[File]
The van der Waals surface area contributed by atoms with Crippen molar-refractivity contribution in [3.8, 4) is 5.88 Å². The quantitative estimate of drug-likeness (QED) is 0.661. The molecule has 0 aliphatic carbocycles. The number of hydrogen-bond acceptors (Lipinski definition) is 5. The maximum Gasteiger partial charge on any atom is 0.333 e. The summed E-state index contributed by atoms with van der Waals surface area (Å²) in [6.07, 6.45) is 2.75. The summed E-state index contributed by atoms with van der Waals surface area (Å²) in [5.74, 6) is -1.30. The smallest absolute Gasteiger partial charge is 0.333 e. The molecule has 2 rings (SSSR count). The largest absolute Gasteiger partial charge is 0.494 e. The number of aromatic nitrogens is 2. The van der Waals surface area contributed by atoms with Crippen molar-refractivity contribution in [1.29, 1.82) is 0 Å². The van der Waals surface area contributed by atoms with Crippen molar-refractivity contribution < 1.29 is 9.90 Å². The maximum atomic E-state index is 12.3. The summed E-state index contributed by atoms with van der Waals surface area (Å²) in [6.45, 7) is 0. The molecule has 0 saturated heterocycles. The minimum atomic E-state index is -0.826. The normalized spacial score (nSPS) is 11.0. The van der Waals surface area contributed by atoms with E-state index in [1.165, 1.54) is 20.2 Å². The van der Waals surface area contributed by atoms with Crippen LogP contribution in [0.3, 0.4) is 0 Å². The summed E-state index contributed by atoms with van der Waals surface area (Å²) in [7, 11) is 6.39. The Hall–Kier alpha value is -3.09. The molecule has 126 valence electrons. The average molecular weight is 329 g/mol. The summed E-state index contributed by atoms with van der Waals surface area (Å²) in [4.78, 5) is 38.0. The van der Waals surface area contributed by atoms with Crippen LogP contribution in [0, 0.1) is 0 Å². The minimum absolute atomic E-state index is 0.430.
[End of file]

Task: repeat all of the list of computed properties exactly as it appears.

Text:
The van der Waals surface area contributed by atoms with Crippen molar-refractivity contribution in [3.8, 4) is 5.88 Å². The quantitative estimate of drug-likeness (QED) is 0.661. The molecule has 0 aliphatic carbocycles. The number of hydrogen-bond acceptors (Lipinski definition) is 5. The maximum Gasteiger partial charge on any atom is 0.333 e. The summed E-state index contributed by atoms with van der Waals surface area (Å²) in [6.07, 6.45) is 2.75. The summed E-state index contributed by atoms with van der Waals surface area (Å²) in [5.74, 6) is -1.30. The smallest absolute Gasteiger partial charge is 0.333 e. The molecule has 2 rings (SSSR count). The largest absolute Gasteiger partial charge is 0.494 e. The number of aromatic nitrogens is 2. The van der Waals surface area contributed by atoms with Crippen molar-refractivity contribution in [1.29, 1.82) is 0 Å². The van der Waals surface area contributed by atoms with Crippen molar-refractivity contribution < 1.29 is 9.90 Å². The maximum atomic E-state index is 12.3. The summed E-state index contributed by atoms with van der Waals surface area (Å²) in [6.45, 7) is 0. The molecule has 0 saturated heterocycles. The minimum atomic E-state index is -0.826. The normalized spacial score (nSPS) is 11.0. The van der Waals surface area contributed by atoms with E-state index in [1.165, 1.54) is 20.2 Å². The van der Waals surface area contributed by atoms with Crippen LogP contribution in [0.3, 0.4) is 0 Å². The summed E-state index contributed by atoms with van der Waals surface area (Å²) in [7, 11) is 6.39. The Hall–Kier alpha value is -3.09. The molecule has 126 valence electrons. The average molecular weight is 329 g/mol. The summed E-state index contributed by atoms with van der Waals surface area (Å²) in [4.78, 5) is 38.0. The van der Waals surface area contributed by atoms with Crippen LogP contribution in [0, 0.1) is 0 Å². The minimum absolute atomic E-state index is 0.430.